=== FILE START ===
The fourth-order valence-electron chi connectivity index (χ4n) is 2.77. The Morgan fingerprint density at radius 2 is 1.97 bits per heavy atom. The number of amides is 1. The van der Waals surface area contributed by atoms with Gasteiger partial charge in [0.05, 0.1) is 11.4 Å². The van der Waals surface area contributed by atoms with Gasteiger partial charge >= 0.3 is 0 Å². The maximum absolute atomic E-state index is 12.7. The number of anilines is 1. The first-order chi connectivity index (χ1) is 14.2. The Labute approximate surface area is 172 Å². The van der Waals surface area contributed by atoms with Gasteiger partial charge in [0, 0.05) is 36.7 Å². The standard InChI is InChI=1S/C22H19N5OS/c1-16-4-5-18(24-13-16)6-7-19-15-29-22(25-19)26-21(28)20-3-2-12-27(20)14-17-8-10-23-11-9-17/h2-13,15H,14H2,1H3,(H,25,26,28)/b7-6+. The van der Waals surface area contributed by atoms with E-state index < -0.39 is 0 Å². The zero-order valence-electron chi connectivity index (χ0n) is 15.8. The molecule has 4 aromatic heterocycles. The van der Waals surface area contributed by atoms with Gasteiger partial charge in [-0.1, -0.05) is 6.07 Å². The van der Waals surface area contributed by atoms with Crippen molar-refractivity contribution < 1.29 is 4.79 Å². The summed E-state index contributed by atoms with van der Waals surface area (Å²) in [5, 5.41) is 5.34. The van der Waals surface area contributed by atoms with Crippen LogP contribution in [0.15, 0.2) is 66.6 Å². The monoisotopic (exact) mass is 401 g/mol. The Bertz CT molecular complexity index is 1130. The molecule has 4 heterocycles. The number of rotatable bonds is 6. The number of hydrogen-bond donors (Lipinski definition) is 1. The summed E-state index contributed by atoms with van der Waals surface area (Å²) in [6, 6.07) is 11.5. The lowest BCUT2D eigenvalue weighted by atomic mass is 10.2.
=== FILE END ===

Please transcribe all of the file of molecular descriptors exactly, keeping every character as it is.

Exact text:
The fourth-order valence-electron chi connectivity index (χ4n) is 2.77. The Morgan fingerprint density at radius 2 is 1.97 bits per heavy atom. The number of amides is 1. The van der Waals surface area contributed by atoms with Gasteiger partial charge in [0.05, 0.1) is 11.4 Å². The van der Waals surface area contributed by atoms with Gasteiger partial charge >= 0.3 is 0 Å². The maximum absolute atomic E-state index is 12.7. The number of anilines is 1. The first-order chi connectivity index (χ1) is 14.2. The Labute approximate surface area is 172 Å². The van der Waals surface area contributed by atoms with Gasteiger partial charge in [0, 0.05) is 36.7 Å². The standard InChI is InChI=1S/C22H19N5OS/c1-16-4-5-18(24-13-16)6-7-19-15-29-22(25-19)26-21(28)20-3-2-12-27(20)14-17-8-10-23-11-9-17/h2-13,15H,14H2,1H3,(H,25,26,28)/b7-6+. The van der Waals surface area contributed by atoms with E-state index < -0.39 is 0 Å². The zero-order valence-electron chi connectivity index (χ0n) is 15.8. The molecule has 4 aromatic heterocycles. The van der Waals surface area contributed by atoms with Gasteiger partial charge in [-0.1, -0.05) is 6.07 Å². The van der Waals surface area contributed by atoms with Crippen molar-refractivity contribution < 1.29 is 4.79 Å². The summed E-state index contributed by atoms with van der Waals surface area (Å²) in [5, 5.41) is 5.34. The van der Waals surface area contributed by atoms with Crippen LogP contribution in [0.15, 0.2) is 66.6 Å². The monoisotopic (exact) mass is 401 g/mol. The Bertz CT molecular complexity index is 1130. The molecule has 4 heterocycles. The number of rotatable bonds is 6. The number of hydrogen-bond donors (Lipinski definition) is 1. The summed E-state index contributed by atoms with van der Waals surface area (Å²) in [6, 6.07) is 11.5. The lowest BCUT2D eigenvalue weighted by atomic mass is 10.2.